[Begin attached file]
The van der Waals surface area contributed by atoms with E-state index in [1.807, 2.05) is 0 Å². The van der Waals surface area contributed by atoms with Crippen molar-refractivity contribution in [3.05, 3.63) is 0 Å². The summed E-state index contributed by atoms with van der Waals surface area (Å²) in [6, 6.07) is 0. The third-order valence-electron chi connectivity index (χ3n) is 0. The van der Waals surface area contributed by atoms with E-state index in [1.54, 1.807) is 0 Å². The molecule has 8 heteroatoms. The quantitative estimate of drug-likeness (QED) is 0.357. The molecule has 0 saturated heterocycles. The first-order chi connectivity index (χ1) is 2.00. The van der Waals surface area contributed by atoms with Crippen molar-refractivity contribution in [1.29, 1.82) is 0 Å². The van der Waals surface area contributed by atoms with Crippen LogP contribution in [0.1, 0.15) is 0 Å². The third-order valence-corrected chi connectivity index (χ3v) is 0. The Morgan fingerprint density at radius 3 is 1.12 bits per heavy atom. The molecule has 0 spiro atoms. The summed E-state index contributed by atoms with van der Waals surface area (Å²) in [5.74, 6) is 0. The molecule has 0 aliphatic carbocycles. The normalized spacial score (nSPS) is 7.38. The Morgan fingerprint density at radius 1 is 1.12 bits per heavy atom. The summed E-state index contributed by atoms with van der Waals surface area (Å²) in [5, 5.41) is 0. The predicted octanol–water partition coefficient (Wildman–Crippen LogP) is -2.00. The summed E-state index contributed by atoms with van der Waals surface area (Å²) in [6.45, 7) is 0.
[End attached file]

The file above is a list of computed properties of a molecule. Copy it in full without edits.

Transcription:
The van der Waals surface area contributed by atoms with E-state index in [1.807, 2.05) is 0 Å². The van der Waals surface area contributed by atoms with Crippen molar-refractivity contribution in [3.05, 3.63) is 0 Å². The summed E-state index contributed by atoms with van der Waals surface area (Å²) in [6, 6.07) is 0. The third-order valence-electron chi connectivity index (χ3n) is 0. The van der Waals surface area contributed by atoms with E-state index in [1.54, 1.807) is 0 Å². The molecule has 8 heteroatoms. The quantitative estimate of drug-likeness (QED) is 0.357. The molecule has 0 saturated heterocycles. The first-order chi connectivity index (χ1) is 2.00. The van der Waals surface area contributed by atoms with Crippen molar-refractivity contribution in [1.29, 1.82) is 0 Å². The van der Waals surface area contributed by atoms with Crippen LogP contribution in [0.1, 0.15) is 0 Å². The third-order valence-corrected chi connectivity index (χ3v) is 0. The Morgan fingerprint density at radius 3 is 1.12 bits per heavy atom. The molecule has 0 spiro atoms. The summed E-state index contributed by atoms with van der Waals surface area (Å²) in [5.74, 6) is 0. The molecule has 0 aliphatic carbocycles. The normalized spacial score (nSPS) is 7.38. The Morgan fingerprint density at radius 1 is 1.12 bits per heavy atom. The summed E-state index contributed by atoms with van der Waals surface area (Å²) in [5, 5.41) is 0. The predicted octanol–water partition coefficient (Wildman–Crippen LogP) is -2.00. The summed E-state index contributed by atoms with van der Waals surface area (Å²) in [6.45, 7) is 0.